Sinks for nitrogen inputs in terrestrial ecosystems: a meta-analysis of 15N tracer field studies

  • C. W. Osenberg (Contributor)
  • M. Sommerkorn (Contributor)
  • C. M. D'Antonio (Contributor)
  • C. L. Goodale (Contributor)
  • P. Schleppi (Contributor)
  • K. Holland (Contributor)
  • D. U. Hooper (Contributor)
  • B. A. Emmett (Contributor)
  • W. W. Wessel (Contributor)
  • H. D. Crook (Contributor)
  • H. E. Epstein (Contributor)
  • A. Tietema (Contributor)
  • S. E. Hobbie (Contributor)
  • W. S. Currie (Contributor)
  • B.A. Hungate (Northern Arizona University) (Contributor)
  • K. J. Nadelhoffer (Contributor)
  • S. Lamontagne (Contributor)
  • J. E. Compton (Contributor)
  • F. Stuart Chapin (Contributor)
  • C. J. Curtis (Contributor)
  • P. Gundersen (Contributor)
  • M. C. Mack (Contributor)
  • D. B. Dail (Contributor)
  • L. M. Christenson (Contributor)
  • J. Spoelstra (Contributor)
  • I. K. Schmidt (Contributor)
  • J. Schimel (Contributor)
  • S. S. Perakis (Contributor)
  • P. H. Templer (Contributor)
  • Donald R. Zak (Contributor)

Dataset

Description

Effects of anthropogenic nitrogen (N) deposition and the ability of terrestrial ecosystems to store carbon (C) depend in part on the amount of N retained in the system and its partitioning among plant and soil pools. We conducted a meta-analysis of studies at 48 sites across four continents that used enriched 15N isotope tracers in order to synthesize information about total ecosystem N retention (i.e., total ecosystem 15N recovery in plant and soil pools) across natural systems and N partitioning among ecosystem pools. The greatest recoveries of ecosystem 15N tracer occurred in shrublands (mean, 89.5%) and wetlands (84.8%) followed by forests (74.9%) and grasslands (51.8%). In the short term (<1 week after 15N tracer application), total ecosystem 15N recovery was negatively correlated with fine-root and soil 15N natural abundance, and organic soil C and N concentration but was positively correlated with mean annual temperature and mineral soil C:N. In the longer term (3–18 months after 15N tracer application), total ecosystem 15N retention was negatively correlated with foliar natural-abundance 15N but was positively correlated with mineral soil C and N concentration and C : N, showing that plant and soil natural-abundance 15N and soil C:N are good indicators of total ecosystem N retention. Foliar N concentration was not significantly related to ecosystem 15N tracer recovery, suggesting that plant N status is not a good predictor of total ecosystem N retention. Because the largest ecosystem sinks for 15N tracer were below ground in forests, shrublands, and grasslands, we conclude that growth enhancement and potential for increased C storage in aboveground biomass from atmospheric N deposition is likely to be modest in these ecosystems. Total ecosystem 15N recovery decreased with N fertilization, with an apparent threshold fertilization rate of 46 kg N·ha−1·yr−1 above which most ecosystems showed net losses of applied 15N tracer in response to N fertilizer addition.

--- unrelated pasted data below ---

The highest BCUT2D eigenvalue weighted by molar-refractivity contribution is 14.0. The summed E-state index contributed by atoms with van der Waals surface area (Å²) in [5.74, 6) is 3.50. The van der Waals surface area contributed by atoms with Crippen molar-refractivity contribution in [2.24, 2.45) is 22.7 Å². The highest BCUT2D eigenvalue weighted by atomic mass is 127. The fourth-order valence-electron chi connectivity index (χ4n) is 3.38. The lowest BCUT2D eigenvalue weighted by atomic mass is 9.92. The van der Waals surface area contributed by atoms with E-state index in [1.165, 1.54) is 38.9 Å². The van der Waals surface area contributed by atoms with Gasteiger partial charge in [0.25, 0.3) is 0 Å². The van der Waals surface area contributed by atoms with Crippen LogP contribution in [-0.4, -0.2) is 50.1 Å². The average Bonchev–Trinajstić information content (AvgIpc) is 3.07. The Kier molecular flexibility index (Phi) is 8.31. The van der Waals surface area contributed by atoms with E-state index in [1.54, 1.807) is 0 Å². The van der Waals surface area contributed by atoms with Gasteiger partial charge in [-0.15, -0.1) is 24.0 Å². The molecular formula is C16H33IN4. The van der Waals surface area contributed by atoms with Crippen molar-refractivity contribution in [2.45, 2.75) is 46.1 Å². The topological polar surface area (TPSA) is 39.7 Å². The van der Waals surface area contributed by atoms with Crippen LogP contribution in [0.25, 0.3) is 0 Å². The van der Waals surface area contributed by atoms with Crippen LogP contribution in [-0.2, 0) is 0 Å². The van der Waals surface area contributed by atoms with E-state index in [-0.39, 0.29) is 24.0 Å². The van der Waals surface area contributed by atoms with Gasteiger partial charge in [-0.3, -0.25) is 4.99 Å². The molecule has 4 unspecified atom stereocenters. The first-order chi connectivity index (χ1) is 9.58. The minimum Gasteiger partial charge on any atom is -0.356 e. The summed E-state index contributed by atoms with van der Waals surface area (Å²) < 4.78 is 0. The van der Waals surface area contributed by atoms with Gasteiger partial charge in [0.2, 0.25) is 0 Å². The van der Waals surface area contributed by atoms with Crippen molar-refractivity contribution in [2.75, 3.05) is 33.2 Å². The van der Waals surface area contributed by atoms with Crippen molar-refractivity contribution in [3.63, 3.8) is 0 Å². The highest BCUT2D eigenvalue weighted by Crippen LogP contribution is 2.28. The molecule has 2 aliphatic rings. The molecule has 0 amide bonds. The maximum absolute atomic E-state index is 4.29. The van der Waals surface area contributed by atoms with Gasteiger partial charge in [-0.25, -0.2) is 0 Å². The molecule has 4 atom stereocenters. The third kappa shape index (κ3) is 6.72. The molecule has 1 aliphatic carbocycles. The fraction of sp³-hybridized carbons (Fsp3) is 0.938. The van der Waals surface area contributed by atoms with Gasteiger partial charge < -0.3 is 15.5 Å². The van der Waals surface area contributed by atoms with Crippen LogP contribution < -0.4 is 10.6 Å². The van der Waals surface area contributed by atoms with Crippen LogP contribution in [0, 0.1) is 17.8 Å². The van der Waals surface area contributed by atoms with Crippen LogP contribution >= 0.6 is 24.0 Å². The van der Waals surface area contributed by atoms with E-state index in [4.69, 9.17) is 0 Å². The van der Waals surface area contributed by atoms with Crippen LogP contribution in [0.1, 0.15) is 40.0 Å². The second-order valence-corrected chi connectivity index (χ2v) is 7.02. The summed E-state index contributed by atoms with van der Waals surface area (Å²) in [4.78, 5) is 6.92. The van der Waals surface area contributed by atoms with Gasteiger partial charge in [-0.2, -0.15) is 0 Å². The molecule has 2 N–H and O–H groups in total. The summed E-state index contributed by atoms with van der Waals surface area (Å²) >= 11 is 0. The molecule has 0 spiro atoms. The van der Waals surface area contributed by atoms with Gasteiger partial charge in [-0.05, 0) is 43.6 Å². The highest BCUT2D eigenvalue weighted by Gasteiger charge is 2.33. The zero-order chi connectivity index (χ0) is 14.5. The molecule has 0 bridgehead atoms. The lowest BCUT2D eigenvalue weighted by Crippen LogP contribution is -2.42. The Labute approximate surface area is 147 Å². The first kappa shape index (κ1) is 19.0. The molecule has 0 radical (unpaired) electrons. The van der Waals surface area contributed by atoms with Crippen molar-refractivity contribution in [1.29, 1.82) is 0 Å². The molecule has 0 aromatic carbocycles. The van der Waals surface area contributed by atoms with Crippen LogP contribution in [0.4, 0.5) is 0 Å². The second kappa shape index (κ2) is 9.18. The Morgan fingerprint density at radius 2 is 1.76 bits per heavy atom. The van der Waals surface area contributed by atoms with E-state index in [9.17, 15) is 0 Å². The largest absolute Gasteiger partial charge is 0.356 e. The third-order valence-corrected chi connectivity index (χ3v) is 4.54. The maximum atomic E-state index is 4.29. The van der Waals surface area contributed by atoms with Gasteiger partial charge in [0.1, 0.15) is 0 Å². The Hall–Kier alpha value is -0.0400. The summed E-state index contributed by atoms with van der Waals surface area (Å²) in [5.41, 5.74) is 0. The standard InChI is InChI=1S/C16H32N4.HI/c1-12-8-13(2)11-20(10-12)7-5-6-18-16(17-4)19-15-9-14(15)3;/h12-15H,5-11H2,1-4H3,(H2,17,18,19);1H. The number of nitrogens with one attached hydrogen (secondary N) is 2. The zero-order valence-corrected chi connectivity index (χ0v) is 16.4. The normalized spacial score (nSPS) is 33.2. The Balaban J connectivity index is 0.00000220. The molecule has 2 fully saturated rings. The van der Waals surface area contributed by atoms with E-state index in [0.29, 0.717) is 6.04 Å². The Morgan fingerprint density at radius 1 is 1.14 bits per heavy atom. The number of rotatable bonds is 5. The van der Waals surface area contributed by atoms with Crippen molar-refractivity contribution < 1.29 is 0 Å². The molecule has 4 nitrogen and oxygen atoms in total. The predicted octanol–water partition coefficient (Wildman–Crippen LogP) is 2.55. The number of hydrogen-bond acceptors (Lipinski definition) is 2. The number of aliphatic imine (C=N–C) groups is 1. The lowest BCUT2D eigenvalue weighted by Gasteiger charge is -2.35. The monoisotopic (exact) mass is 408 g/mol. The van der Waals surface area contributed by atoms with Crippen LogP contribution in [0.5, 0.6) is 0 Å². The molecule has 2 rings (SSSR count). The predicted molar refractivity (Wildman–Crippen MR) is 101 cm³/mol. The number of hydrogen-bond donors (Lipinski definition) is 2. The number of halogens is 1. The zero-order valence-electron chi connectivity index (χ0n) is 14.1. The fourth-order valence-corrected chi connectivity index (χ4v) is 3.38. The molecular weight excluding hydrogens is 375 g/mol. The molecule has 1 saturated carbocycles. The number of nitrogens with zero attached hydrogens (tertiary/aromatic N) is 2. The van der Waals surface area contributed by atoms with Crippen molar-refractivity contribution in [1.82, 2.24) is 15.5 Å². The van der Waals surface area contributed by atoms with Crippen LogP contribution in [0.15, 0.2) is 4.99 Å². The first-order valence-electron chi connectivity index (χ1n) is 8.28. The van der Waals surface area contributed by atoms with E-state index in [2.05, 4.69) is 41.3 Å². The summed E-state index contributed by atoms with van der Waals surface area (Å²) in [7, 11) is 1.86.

Date made availableJan 1 2016
Publisherfigshare Academic Research System

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